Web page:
In May, Louisiana Gov. John Bel Edwards signed a new bill into legislation to protect police officers under hate crime law, dawning the name of an evolving movement – Blue Lives Matter.
The Democratic governor’s state became the first in the nation to protect officers under such law, heightening both fines and jail time for offenders.
As a movement, Blue Lives Matter began after the shooting of Michael Brown in Ferguson, Missouri, two years ago.
The movement was created “to honor and recognize the actions of law enforcement to strengthen the public support of an understandably naive society,” according to the Blue Lives Matter Facebook page.
With some nationwide attention prior to the passing of the Louisiana bill, Blue Lives Matter may be growing in popularity and fostering potential like-minded legislation in other states.
Just last month, Sen. Kevin Bratcher (R-Kentucky) drafted a bill to protect law enforcement under similar pretenses, but unlike Louisiana, Kentucky is facing some opposition.
Justin Byrd, a fourth-year criminal justice student at the University of Cincinnati, believes the bill is a good thing but disagrees with the name’s likeness to the Black Lives Matter movement.
“Of course I’m in some agreement with the bill because it’s meant to protect police officers but I kind of feel like it’s a little vague and excessive considering that any assault or crime against a police officer now still calls for more serious charges,” said Byrd. “But I think they could have come up with a better name.”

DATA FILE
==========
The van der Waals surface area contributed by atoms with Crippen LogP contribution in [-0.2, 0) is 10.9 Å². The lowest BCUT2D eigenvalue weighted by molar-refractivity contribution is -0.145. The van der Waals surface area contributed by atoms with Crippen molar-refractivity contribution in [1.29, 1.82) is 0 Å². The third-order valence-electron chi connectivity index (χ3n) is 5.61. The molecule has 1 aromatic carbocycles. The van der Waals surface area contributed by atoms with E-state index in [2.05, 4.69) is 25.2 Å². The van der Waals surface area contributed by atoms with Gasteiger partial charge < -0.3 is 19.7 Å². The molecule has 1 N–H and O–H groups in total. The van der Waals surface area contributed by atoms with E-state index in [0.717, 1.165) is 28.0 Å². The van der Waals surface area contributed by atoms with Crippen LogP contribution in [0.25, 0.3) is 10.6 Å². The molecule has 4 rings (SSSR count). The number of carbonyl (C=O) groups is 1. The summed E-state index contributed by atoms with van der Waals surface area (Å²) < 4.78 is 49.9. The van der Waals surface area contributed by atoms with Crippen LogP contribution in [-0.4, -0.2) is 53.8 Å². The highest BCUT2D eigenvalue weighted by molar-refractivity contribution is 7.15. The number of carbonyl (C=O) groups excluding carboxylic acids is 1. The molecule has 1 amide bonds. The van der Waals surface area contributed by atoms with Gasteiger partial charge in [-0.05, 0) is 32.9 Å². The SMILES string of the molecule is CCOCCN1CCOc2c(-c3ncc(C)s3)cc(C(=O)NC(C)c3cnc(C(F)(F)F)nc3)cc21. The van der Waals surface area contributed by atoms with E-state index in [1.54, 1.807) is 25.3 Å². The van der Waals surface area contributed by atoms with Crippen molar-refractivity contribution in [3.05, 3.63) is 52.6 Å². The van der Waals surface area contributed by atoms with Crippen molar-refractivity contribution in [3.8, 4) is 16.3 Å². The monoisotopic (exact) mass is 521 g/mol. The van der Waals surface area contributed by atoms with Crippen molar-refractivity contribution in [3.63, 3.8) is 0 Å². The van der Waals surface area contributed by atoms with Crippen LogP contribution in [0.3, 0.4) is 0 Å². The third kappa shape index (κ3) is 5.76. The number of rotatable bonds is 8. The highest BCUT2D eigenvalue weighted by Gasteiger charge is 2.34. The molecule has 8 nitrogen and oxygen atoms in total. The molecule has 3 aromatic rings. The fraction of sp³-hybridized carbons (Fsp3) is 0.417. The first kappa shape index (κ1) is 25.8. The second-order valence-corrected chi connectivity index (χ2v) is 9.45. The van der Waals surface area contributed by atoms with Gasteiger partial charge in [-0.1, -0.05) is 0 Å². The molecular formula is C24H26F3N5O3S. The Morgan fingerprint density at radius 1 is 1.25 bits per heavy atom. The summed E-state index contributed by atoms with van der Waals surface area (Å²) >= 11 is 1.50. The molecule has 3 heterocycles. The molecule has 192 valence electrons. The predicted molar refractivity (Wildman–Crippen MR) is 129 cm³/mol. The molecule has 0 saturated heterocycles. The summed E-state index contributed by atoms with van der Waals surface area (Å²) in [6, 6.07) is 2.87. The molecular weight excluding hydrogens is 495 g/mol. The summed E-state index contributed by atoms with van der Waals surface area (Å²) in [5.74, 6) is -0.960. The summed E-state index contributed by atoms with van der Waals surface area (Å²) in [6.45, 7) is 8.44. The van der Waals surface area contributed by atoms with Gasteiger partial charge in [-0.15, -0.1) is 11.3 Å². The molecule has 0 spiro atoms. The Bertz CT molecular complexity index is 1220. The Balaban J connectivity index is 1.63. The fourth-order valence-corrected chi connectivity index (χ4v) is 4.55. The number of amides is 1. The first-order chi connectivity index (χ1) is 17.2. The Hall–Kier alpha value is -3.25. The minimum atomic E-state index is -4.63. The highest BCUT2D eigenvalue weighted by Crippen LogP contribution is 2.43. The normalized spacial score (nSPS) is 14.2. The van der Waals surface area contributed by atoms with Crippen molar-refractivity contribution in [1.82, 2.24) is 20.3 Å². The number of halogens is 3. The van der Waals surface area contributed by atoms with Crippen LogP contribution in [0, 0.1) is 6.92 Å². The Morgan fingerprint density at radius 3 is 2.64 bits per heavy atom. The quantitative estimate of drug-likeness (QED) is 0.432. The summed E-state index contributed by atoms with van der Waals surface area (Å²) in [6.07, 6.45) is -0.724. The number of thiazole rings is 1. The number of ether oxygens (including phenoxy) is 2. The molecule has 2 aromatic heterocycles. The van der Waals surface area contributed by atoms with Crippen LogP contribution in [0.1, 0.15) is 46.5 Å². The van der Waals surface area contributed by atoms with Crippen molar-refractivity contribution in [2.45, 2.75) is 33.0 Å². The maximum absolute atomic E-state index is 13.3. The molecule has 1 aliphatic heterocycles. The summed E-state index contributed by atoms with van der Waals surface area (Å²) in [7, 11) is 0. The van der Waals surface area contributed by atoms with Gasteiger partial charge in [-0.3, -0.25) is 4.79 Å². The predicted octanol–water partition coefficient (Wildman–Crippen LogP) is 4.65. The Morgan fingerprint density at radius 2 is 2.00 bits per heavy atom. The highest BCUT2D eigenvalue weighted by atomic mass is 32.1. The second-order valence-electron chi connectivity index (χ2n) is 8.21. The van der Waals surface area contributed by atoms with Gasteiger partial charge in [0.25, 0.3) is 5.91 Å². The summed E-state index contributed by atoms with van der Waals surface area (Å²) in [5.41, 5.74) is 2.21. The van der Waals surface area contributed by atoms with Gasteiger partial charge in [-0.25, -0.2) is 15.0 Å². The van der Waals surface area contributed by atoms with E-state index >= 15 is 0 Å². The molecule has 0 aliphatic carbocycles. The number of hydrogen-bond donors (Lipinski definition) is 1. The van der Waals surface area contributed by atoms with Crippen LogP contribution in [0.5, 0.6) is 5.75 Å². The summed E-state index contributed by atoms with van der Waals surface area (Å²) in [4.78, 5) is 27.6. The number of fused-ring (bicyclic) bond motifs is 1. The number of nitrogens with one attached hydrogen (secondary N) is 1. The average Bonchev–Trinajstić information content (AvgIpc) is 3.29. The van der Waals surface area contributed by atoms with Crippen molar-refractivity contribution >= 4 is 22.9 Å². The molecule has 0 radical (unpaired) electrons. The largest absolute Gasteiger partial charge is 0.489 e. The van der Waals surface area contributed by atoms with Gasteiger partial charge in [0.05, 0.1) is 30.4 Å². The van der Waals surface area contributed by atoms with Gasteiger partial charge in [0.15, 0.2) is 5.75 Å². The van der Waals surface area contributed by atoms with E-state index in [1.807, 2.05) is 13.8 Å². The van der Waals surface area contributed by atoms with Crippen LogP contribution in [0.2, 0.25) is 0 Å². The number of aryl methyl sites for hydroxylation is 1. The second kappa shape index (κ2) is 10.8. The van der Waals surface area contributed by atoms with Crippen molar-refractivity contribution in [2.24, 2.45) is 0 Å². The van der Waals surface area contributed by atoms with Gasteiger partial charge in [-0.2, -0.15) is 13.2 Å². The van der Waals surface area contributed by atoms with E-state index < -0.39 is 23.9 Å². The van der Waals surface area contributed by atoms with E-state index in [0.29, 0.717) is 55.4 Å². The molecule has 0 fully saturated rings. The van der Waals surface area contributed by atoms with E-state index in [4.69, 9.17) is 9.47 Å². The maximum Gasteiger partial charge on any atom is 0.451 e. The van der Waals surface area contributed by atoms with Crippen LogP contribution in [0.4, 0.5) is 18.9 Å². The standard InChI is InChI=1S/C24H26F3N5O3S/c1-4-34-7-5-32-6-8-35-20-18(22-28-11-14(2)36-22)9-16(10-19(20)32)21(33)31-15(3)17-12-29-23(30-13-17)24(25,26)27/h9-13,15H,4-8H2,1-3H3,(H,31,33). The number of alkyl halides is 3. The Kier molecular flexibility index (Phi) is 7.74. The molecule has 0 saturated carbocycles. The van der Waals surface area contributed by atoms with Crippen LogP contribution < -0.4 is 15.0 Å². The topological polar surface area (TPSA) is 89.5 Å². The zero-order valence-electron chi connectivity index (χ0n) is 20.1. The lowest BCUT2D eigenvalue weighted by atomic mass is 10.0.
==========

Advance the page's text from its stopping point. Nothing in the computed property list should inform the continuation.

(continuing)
Other UC community members agree and bear even stronger feelings towards the juxtaposition of the movements.
“If anything, creating a movement to protect police under the name Blue Lives Matter only hurts the goals of both movements,” said Brice Mickey, program coordinator for the Racial Awareness and Protection Program (RAPP) at UC. Mickey is also an active part of the Black Lives Matter Movement.
Some UC community members are unsurprised that Blue Lives Matter exists, and fear that legislation like that of Louisiana will spread to Ohio.
Others that The News Record contacted have never even heard of Blue Lives Matter, although Cincinnati Councilman Christopher Smitherman has publicly supported the movement. Both the movement and potential legislation are drawing mixed feelings from community members due to the counter-argumentative nature of the name.
“Police are a valued group. They do serve a purpose and protect us, but because of the history we’ve seen with police brutality, the Blue Lives Matter movement only sets up a dichotomy of us versus them, when instead the movements should be in conjunction with each other,” said Mickey.
Ohio has not seen any direct attempts from legislators to pass bills of similar nature, but awareness of the movement is growing.
Mickey has heard audible sighs when Blue Lives Matter was brought up during RAPP workshops, and sees the movement in a negative light.
“I do support the protection of police officers, I just think the movement’s intentions were more put in place to derail the conversation about why Black Lives Matter,” he said.
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